I met him a couple of days ago, at an 'outreach' I did for my job. A coworker and I presented our workforce program to a group at a community center which does amazing work with the homeless and disadvantaged population in our city. Most of the people there had come for the free lunch, but several were there to hear us speak.
He sat at the end of one of the long tables being set up for lunch. Younger than most of the people in attendance, he sat, hunched over, still wearing his leather jacket, flat-brimmed cap, and very dark, wrap-around sunglasses.
My first thought was, 'thug.'
He didn't appear to be paying attention so I was surprised when, after the presentation, as I was speaking to several attendees who had questions, he motioned me over with one finger.
Oh, noooo. He did not just beckon me, did he?
But he had. And he did it again, a few moments later. I went, intending to tell him to remove his glasses while speaking to me. I didn't have to, though, as he took them off before telling me his name. His eyes revealed an even younger kid than I expected. I pegged him at 17 or so.
He told me he was interested in getting into a training program to be an interpreter for the Spanish-speaking community. He pulled a folded, well-worn flyer from the local university out of his pocket and handed it to me, asking if that was the sort of program we would pay for. I told him it was possible, but that I'd need him to come to my office and meet with me, so we could determine whether or not he was eligible for the program. We set up an appointment for him, at 10:00 this morning.
I doubted he would make it.
This morning, 10:00 rolled around and, as expected, he was a no-show. But at 11:00, I got a call from the front desk, letting me know someone was there to see me. It was him. He apologized for being late and said he'd fallen asleep on the bus, missed the stop, and had to take another round-trip to get there.
We went back to my office and I told him to sit. After a few cursory questions about his situation, I found out that he was 18, homeless, staying in a shelter that will close in a month, and just about a year out of seven years of institutional foster care.
I make it a point not to register shock or surprise or disapproval when listening to a client's story. I try very, very hard not to allow my own story or my personal idea of how people should live cloud my ability to remain open and understanding and non-judgmental. Sometimes it's hard.
It wasn't hard this time.
This boy's story, told with humor and heart-wrenching honesty, nearly broke me. This "thug" was nothing but a kid who never felt loved in his whole entire life; who never had anyone standing behind him, telling him he could be anything he wanted to be; who was unwanted and mistreated and abandoned; who was failed by everyone who should have helped him; who was told and made to feel that he was stupid, incapable of learning, and would never amount to anything.
He tried to shock me, telling me about things he's done. He said several times, "This might make you kick me out of here." There was no kicking. But I chastised him. I told him I was going to play 'mom' and tell him the same thing I'd tell my daughter if she was doing something unhealthy or dangerous. As he was leaving, he said, "You're a good mom, aren't you? I can tell. You care. You listen. And you didn't judge me for all the shit I've done. I wish I'd had a mom like you."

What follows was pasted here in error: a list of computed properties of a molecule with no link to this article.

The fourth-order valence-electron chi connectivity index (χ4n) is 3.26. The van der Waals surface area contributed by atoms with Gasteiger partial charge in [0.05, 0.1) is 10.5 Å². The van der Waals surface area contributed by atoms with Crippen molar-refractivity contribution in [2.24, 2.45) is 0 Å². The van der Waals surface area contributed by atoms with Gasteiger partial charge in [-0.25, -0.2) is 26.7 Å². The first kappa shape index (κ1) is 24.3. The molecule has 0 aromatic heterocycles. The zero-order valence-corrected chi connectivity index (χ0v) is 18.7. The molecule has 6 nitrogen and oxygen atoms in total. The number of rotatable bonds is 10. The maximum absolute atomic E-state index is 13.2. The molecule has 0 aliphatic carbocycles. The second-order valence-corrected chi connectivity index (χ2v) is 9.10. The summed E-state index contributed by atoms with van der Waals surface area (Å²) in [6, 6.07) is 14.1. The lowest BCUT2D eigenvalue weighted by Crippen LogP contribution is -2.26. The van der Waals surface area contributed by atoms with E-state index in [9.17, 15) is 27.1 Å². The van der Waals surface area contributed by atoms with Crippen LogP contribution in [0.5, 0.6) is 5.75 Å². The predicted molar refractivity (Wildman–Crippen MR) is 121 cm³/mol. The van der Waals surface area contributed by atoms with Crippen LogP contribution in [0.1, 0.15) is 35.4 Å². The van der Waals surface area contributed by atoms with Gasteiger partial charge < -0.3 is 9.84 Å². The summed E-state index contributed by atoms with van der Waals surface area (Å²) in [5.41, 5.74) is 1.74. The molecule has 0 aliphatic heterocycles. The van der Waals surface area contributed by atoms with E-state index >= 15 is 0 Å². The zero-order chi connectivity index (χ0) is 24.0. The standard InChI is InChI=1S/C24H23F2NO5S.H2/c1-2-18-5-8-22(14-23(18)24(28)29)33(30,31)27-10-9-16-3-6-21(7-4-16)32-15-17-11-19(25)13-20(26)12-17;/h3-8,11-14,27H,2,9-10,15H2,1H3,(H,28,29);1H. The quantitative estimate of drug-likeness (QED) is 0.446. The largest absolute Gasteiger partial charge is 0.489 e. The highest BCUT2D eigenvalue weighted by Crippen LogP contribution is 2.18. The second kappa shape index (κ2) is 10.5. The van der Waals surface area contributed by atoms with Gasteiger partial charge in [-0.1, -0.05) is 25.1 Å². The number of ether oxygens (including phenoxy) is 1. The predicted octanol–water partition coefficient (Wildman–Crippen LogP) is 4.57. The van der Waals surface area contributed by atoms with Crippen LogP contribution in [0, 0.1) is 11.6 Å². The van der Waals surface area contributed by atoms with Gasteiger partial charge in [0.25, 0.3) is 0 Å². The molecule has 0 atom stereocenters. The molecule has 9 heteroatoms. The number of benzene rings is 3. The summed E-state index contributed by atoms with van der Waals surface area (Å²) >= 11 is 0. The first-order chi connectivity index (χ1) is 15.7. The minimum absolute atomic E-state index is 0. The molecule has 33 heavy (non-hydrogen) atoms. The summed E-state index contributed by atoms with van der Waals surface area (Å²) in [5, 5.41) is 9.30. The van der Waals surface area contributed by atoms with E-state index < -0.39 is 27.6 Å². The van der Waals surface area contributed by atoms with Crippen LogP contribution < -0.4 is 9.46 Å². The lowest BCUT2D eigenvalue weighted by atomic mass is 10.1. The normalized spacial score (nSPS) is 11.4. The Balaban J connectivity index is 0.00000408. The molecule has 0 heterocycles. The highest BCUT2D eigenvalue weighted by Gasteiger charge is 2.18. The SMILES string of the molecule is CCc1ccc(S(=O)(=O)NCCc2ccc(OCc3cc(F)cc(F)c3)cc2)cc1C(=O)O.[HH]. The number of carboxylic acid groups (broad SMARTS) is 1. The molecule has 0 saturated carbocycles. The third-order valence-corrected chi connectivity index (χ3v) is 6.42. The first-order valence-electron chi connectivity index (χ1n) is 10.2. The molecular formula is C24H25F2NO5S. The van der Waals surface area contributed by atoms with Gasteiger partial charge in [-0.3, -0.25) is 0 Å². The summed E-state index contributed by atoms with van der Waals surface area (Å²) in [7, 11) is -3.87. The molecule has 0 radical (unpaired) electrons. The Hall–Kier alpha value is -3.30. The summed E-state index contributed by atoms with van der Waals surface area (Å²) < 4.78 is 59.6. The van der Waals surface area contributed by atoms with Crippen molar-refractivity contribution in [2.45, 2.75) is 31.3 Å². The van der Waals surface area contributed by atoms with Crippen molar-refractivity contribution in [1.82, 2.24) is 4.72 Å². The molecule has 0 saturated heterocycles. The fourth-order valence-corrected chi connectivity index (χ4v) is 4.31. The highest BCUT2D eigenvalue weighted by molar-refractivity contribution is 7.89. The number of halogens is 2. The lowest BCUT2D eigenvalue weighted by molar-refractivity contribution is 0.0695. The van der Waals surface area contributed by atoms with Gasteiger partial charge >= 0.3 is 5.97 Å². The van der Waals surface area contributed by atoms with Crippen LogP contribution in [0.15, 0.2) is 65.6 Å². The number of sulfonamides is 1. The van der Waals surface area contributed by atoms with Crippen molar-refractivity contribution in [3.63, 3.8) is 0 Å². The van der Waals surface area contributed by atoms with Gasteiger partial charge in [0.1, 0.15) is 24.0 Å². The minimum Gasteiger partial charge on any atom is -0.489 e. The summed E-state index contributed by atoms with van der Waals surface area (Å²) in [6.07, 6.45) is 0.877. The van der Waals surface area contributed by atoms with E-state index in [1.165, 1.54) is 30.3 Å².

He made me wish I was his mom. This bright, handsome, personable kid deserved a mom who didn't put vodka in his bottle to make him sleep; who didn't beat him, leave him to fend for himself when he was too small to feed himself, or choose to terminate her parental rights because he was inconvenient. He deserved a mother who made sure he could read past a 3rd grade level; who told him he was smart and special; who read to him and held him and simply loved him.
When I asked him how he sees his life ten years from now, he told me he figures he'll be dead by then. I said I was sure the people who loved him wouldn't want that. He said, "Well, see, that's the thing. No one loves me. No one has ever really loved me. So there's not much to care about or stay here for. You know?"
I don't know. I can't even imagine. But I have to try.
I can't save everyone. I know that. I can't even help everyone. I know that, too. I might not be able to help him. He needs much more than I can offer within the realm of my position. But tonight? I went to the bookstore and I picked out three books on his reading level, which, I hope, will interest him. If he wants to reach his dream of being an interpreter, he's going to have to improve his reading and writing skills. It's a small act -- not much... and it might be too much, as far as work is concerned, as it's not exactly part of our program... but someone has to make this kid feel visible; someone has to make him feel like he matters; someone has to make him believe that the few dreams he has are not for nothing.
And if not me, then who?